It started with a conversation with my mother. I’ve never told her that she started me on my way to being a proud feminist, so I’ll likely be getting a phone call this evening.
Trigger warning – mentions of rape and anxiety.
She once asked me if I’d ever felt discriminated against as a woman. I read her question as largely applying to the workplace, or the kinds of overt sexism that are so ridiculous one mainly laughs at them, such as “go back to the kitchen, silly girl!”
I can assure you, my culinary prowess is such that no one has ever suggested I belong in a kitchen.
I said that I hadn’t really, but the thought stuck with me. As did her later question: “Why are you not more militant?”. She’s a fellow University of Sussex graduate; as such, I imagine my lack of inclination towards social activism was troubling. Over time, these thoughts bubbled under the surface, gradually waking me up to the world around me.
Fast forward to 2014.
I’m under a lot of stress at work, GAD (still undiagnosed) is at his height, and Wanda is bouncing round my head like some kind of frenzied cartoon character. The topic du jour is rape. Why was I raped four years ago? Why does rape happen? I’ve definitely been over all of this, why can I not get away from this now? Will it happen again? Is every man I meet a potential rapist?
It cannot be anything other than fundamental sexism. Deeply rooted, insidious, inescapable sexism. In one single moment, one man decided my body was not that of an equal human being, to the point that he had the final say over what to do with it. It’s one moment that has, seemingly overnight, returned to haunt me. It occurs to me that rapists are not 2D monsters, you can’t spot them because of their obvious evil. We pass them every day. Many don’t even consider themselves to be so, because society has impressed upon them that a woman’s body is a commodity. That they have a right to it. I feel more fear than I can begin to articulate.
I start to feel uncontrollably angry; possessed with a desperate, manic need to change the world; to single-handedly smash the patriarchy; to be the saviour of the millions of oppressed women around the country. I told you Wanda was out of control at this point.
I go to brunch, with someone very close to me, drinking to excess and the conversation gets on to my thoughts on sexism. She tells me the story of being sexually harassed by a drunken friend of her husband’s. Not only the incident itself, but the later apology said man gave – to her husband. It’s an incident she had relegated to the back of her mind, until this conversation, when she began to realise how incredibly wrong it was.
Shortly after, I attend the Global Summit to End Sexual Violence. At the time it feels like a necessity, rather than a dangerous trigger.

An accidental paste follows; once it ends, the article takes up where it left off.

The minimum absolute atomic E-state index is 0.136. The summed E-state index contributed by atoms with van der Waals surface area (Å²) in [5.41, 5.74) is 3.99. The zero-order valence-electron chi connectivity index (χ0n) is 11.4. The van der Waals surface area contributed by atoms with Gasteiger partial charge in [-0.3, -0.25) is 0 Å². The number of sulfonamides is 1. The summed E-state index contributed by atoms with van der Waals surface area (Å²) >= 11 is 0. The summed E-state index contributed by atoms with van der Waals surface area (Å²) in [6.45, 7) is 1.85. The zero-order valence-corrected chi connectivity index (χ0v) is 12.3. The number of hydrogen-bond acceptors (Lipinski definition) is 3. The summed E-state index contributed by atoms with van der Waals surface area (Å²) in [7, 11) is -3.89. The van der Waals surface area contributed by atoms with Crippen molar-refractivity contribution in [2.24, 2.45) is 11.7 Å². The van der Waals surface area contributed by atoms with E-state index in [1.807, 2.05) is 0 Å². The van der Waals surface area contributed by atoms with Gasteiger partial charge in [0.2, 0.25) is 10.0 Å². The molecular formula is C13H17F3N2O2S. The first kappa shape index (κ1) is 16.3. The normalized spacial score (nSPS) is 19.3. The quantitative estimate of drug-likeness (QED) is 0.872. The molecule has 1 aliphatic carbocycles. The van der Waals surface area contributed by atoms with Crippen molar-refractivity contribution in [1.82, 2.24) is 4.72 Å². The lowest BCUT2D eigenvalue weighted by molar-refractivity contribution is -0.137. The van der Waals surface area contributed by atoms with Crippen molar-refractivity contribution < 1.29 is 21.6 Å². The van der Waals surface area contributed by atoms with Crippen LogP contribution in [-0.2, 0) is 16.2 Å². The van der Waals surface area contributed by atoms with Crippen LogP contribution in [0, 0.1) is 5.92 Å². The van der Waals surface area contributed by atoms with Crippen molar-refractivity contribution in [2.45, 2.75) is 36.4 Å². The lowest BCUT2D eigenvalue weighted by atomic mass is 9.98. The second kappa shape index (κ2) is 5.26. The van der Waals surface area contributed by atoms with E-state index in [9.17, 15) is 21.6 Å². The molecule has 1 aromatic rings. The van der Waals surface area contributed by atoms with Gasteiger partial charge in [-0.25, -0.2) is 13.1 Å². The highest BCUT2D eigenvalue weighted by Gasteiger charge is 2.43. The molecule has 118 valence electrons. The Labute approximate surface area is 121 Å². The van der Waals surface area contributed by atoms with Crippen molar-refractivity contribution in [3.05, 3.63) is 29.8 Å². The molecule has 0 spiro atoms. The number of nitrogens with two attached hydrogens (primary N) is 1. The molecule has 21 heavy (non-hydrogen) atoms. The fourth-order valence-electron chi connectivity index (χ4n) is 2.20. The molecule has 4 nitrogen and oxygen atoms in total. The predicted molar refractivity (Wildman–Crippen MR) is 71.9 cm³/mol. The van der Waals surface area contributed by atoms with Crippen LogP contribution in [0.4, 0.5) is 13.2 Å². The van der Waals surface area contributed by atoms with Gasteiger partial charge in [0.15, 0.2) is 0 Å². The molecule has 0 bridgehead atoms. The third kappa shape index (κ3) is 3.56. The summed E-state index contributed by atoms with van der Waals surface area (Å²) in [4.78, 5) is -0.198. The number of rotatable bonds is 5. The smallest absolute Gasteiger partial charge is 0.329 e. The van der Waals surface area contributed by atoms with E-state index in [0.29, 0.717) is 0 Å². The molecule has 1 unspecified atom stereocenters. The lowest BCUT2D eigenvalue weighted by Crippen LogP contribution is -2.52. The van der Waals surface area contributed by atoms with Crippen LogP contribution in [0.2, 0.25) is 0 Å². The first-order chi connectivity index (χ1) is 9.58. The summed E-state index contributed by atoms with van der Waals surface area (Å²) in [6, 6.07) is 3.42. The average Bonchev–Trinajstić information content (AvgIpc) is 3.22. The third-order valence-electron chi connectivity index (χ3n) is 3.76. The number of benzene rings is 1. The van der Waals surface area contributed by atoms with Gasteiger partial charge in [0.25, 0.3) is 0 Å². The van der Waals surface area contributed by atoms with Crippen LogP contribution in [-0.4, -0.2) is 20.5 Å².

I have to change things, I have to make things better. How can this problem be so out of control and no one is doing anything about it?
A week later, I have a nervous breakdown.
Now, this may not seem like a happy story (okay you can say it, it’s INTENSE, why do I have to tell you all of this?!), but I can assure you it really is a happy story. Let’s fast forward again.
Nearly two years post-breakdown, GAD diagnosis is in hand and relatively stable, it’s International Women’s Day. Today I’m signed up to the Women’s Equality Party. I work for a charity that helps millions of women and girls overseas. I’m blogging. I’m being honest. I’m being me.
Wait – I missed a step right? How did we get from spectacularly shit to a sunny day in March?
I realise now that everything came to a head because I was alone trying to navigate an experience and a chaotic mess of anxiety and residual PTSD, until work pressure finally flicked the switch and everything went KABOOM! As much as I had a very available, very loving support system of wonderful people, they couldn’t possibly prevent what was an inevitable outcome if I wasn’t able to be honest with them.
Honesty only came when I finally found out that I was allowed to talk about it. To own it. To not only use the word ‘survivor’, but to open my eyes to the millions of other survivors out there.
Today, I realise that the beauty of feminism is being part of a global support system. I’m not the only one that sees the sexism everywhere. I’m not the only one who sees rape culture everywhere and understands that it’s an outcome of inequality. I’m not the only one who’s angry as hell about it. Most importantly, I’m not the only one who can change it.
International Women’s Day reminds me that I am not alone. Feminism has given me my power back. It’s sisterhood in its purest form.
If you have been affected by any of the content in this video or blog and are in need of help, Rape Crisis are here to help you. If you would like to join the fight in reclaiming London’s streets for women and girls, read my previous post and join #WEcount.